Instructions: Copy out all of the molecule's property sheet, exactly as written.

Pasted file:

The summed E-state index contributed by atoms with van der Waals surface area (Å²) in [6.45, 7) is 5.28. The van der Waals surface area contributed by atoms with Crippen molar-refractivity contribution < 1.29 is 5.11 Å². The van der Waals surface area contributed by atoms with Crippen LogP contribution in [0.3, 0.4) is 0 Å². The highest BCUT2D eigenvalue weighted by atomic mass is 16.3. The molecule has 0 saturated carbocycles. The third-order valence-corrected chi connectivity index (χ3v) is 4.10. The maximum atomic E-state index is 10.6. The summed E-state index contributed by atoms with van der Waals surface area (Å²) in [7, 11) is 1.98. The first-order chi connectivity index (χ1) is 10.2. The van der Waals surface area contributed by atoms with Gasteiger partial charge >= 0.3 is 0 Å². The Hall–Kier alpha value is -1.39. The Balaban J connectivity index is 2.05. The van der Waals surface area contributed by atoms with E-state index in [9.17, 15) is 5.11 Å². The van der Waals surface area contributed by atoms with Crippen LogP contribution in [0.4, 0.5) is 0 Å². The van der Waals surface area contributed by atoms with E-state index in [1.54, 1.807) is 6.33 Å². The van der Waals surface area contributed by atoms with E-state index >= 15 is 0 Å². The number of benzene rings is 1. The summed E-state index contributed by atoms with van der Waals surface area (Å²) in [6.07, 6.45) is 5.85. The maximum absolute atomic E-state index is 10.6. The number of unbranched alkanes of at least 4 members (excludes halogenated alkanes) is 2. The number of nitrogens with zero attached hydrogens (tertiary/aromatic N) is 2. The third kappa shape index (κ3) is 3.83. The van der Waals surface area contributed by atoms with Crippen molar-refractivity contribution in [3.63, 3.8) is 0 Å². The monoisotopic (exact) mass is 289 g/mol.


The summed E-state index contributed by atoms with van der Waals surface area (Å²) in [6.45, 7) is 5.28. The van der Waals surface area contributed by atoms with Crippen molar-refractivity contribution < 1.29 is 5.11 Å². The van der Waals surface area contributed by atoms with Crippen LogP contribution in [0.3, 0.4) is 0 Å². The highest BCUT2D eigenvalue weighted by atomic mass is 16.3. The molecule has 0 saturated carbocycles. The third-order valence-corrected chi connectivity index (χ3v) is 4.10. The maximum atomic E-state index is 10.6. The summed E-state index contributed by atoms with van der Waals surface area (Å²) in [7, 11) is 1.98. The first-order chi connectivity index (χ1) is 10.2. The van der Waals surface area contributed by atoms with Gasteiger partial charge >= 0.3 is 0 Å². The Hall–Kier alpha value is -1.39. The Balaban J connectivity index is 2.05. The van der Waals surface area contributed by atoms with E-state index in [9.17, 15) is 5.11 Å². The van der Waals surface area contributed by atoms with Crippen LogP contribution in [0.4, 0.5) is 0 Å². The van der Waals surface area contributed by atoms with E-state index in [1.54, 1.807) is 6.33 Å². The van der Waals surface area contributed by atoms with E-state index >= 15 is 0 Å². The number of benzene rings is 1. The summed E-state index contributed by atoms with van der Waals surface area (Å²) in [6.07, 6.45) is 5.85. The maximum absolute atomic E-state index is 10.6. The number of unbranched alkanes of at least 4 members (excludes halogenated alkanes) is 2. The number of nitrogens with zero attached hydrogens (tertiary/aromatic N) is 2. The third kappa shape index (κ3) is 3.83. The van der Waals surface area contributed by atoms with Crippen molar-refractivity contribution in [3.63, 3.8) is 0 Å². The monoisotopic (exact) mass is 289 g/mol.